China Daily

Russia expels Estonian diplomat in tit-for-tat response

- By REN QI in Moscow

Russia on Thursday announced the expulsion of an envoy from Estonia in a quid pro quo move to the Baltic nation’s decision to order a Russian diplomat out.

“Recently, Estonia groundless­ly declared an employee of the Russian embassy in Tallinn persona non grata,” the Russian Foreign Ministry’s spokeswoma­n Maria Zakharova said, adding the diplomat worked on culture and education.

She did not specify the responsibi­lities of the Estonian who was declared persona non grata in Russia. She said Moscow consistent­ly works to develop good-neighborly ties with neighborin­g states, including Estonia.

“However, we realize that this requires our partners’ reciprocal aspiration to improve our relations,” she said. “Unfortunat­ely, Estonia once again displayed its unwillingn­ess to overcome its completely unprovoked hostility.”

The Estonian media ERR News said the Estonian Foreign Ministry would not comment on the expulsion of either diplomat.

Estonian former foreign minister Urmas Reinsalu said the decision to expel the Russian diplomat was made during his term of office, which ended mid-January.

“The diplomat was expelled for improper activities in the host country and unfortunat­ely this is not a precedent in recent history. Internatio­nal practice is that the sending country of the diplomat responds with a symmetrica­l step. Estonia is an independen­t country and must defend its sovereignt­y comprehens­ively,” Reinsalu said.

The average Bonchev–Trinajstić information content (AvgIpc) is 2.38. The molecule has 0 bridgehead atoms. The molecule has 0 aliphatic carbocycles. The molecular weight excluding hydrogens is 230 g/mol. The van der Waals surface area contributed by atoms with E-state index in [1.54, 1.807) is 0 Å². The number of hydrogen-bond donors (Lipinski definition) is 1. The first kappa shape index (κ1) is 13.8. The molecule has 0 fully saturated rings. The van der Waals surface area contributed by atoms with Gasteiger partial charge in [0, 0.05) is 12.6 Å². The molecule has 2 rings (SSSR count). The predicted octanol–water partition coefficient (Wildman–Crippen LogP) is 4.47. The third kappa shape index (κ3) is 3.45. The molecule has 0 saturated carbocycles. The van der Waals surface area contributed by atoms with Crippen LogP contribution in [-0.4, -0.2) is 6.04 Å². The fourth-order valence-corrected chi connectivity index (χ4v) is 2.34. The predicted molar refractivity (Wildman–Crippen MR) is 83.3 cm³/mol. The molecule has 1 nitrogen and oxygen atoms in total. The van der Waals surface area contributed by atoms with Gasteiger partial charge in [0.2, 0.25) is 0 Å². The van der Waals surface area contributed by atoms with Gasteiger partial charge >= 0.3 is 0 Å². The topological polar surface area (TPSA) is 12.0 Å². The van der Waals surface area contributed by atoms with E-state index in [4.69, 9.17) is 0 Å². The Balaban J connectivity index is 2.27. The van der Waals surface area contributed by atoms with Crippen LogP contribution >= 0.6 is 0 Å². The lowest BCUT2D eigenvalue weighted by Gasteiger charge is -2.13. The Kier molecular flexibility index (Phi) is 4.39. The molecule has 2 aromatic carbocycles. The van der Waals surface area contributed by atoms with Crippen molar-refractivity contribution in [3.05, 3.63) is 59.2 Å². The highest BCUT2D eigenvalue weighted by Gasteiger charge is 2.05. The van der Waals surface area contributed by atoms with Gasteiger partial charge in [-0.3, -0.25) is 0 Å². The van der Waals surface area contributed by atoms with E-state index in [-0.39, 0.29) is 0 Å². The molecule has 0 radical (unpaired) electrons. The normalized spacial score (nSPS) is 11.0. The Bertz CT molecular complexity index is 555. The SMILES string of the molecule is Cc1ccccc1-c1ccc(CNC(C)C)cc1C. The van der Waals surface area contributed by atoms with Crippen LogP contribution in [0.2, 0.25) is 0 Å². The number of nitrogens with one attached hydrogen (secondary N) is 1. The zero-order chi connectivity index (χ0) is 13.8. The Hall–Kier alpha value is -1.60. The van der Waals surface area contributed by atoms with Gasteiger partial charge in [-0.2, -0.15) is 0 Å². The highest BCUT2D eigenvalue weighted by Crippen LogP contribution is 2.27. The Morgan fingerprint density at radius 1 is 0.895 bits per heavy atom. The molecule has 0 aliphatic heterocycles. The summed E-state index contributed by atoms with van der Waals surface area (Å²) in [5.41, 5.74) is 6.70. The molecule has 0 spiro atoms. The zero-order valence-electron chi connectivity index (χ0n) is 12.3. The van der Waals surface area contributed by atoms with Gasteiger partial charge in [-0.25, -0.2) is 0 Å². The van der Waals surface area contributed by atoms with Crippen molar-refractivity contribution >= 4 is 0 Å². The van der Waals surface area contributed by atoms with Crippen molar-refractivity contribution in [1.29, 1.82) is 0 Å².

Russia has been accusing some European diplomats of interferin­g in its domestic affairs, which the European Union denied. However, the EU is set to impose travel bans and asset freezes on some Russian individual­s, possibly in the run-up to an EU summit, after a meeting of envoys gave approval for punitive measures, Reuters news agency quoted diplomats as saying.

Zakharova last week warned foreign embassies’ staff members who participat­ed in unauthoriz­ed protest demonstrat­ions in Russia should know they were breaking the law.

On Feb 5, Russia declared persona non grata some Swedish, Polish and German diplomats who participat­ed in “illegal demonstrat­ions” in Moscow and St Petersburg on Jan 23. On Feb 8, the three countries retaliated by expelling Russian diplomats.

“The demonstrat­ions were not approved by local authoritie­s and were contrary to the federal law on meetings, rallies, demonstrat­ions, procession­s and pickets. Accordingl­y, the participan­ts, including foreign diplomats and consular officials were well aware they were breaking the laws of the host country. Also, the ban on public events temporaril­y introduced in connection with the pandemic was violated, too,” Zakharova said.

Ivan Timofeev, Director of Programs at the Russian Internatio­nal Affairs Council, said the Russian officials the EU deemed to be involved in the case of Russian opposition leader Alexei Navalny were highly likely to face further individual sanctions.

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